“When you live in good health with your husband, then your children are in good health ….” A qualitative exploration of how households make healthcare decisions in Maradi and Zinder Regions, Niger

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Article (peer-reviewed)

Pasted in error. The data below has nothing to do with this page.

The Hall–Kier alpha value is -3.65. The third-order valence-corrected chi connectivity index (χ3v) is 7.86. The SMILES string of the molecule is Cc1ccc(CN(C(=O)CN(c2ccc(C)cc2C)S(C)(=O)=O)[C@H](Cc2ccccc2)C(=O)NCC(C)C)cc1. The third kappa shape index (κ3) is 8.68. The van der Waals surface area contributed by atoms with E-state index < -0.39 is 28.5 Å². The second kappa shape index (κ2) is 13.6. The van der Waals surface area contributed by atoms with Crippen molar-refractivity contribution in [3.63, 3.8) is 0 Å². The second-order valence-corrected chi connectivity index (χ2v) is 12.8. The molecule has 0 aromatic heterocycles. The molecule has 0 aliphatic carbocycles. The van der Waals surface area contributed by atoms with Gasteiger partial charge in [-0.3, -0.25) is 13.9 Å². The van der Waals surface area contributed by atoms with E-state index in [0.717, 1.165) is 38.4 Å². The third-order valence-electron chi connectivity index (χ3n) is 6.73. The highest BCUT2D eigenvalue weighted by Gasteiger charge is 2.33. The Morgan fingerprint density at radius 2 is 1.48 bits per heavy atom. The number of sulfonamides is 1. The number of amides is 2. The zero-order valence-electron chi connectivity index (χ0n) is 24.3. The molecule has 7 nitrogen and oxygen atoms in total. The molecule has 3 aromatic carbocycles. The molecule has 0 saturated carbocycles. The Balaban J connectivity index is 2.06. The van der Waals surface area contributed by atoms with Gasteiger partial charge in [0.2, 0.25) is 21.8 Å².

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Background: Gender dynamics influence household-level decision-making about health behaviors and subsequent outcomes. Health and development programs in Niger are addressing gender norms through social and behavior change (SBC) approaches, yet not enough is known about how health care decisions are made and if gender-sensitive programs influence the decision-making process. Methods: We qualitatively explored how households make decisions about family planning, child health, and nutrition in the Maradi and Zinder regions, Niger, within the context of a multi-sectoral integrated SBC program. We conducted 40 in-depth interviews with married women (n = 20) and men (n = 20) between 18 and 61 years of age. Results: Male heads of household were central in health decisions, yet women were also involved and expressed the ability to discuss health issues with their husbands. Participants described three health decision-making pathways: (1st pathway) wife informs husband of health issue and husband solely decides on the solution; (2nd pathway) wife informs husband of health issue, proposes the solution, husband decides; and (3rd pathway) wife identifies the health issue and both spouses discuss and jointly identify a solution. Additionally, the role of spouses, family members, and others varied depending on the health topic: family planning was generally discussed between spouses, whereas couples sought advice from others to address common childhood illnesses. Many participants expressed feelings of shame when asked about child malnutrition. Participants said that they discussed health more frequently with their spouses’ following participation in health activities, and some men who participated in husbands’ schools (a group-based social and behavior change approach) reported that this activity influenced their approach to and involvement with household responsibilities. However, it is unclear if program activities influenced health care decision-making or women’s autonomy. Conclusions: Women are involved to varying degrees in health decision-making. Program activities that focus on improving communication among spouses should be sustained to enhance women role in health decision-making. Male engagement strategies that emphasize spousal communication, provide health information, discuss household labor may enhance couple communication in Niger. Adapting the outreach strategies and messages by healthcare topic, such as couples counseling for family planning versus community-based nutrition messaging, are warranted.






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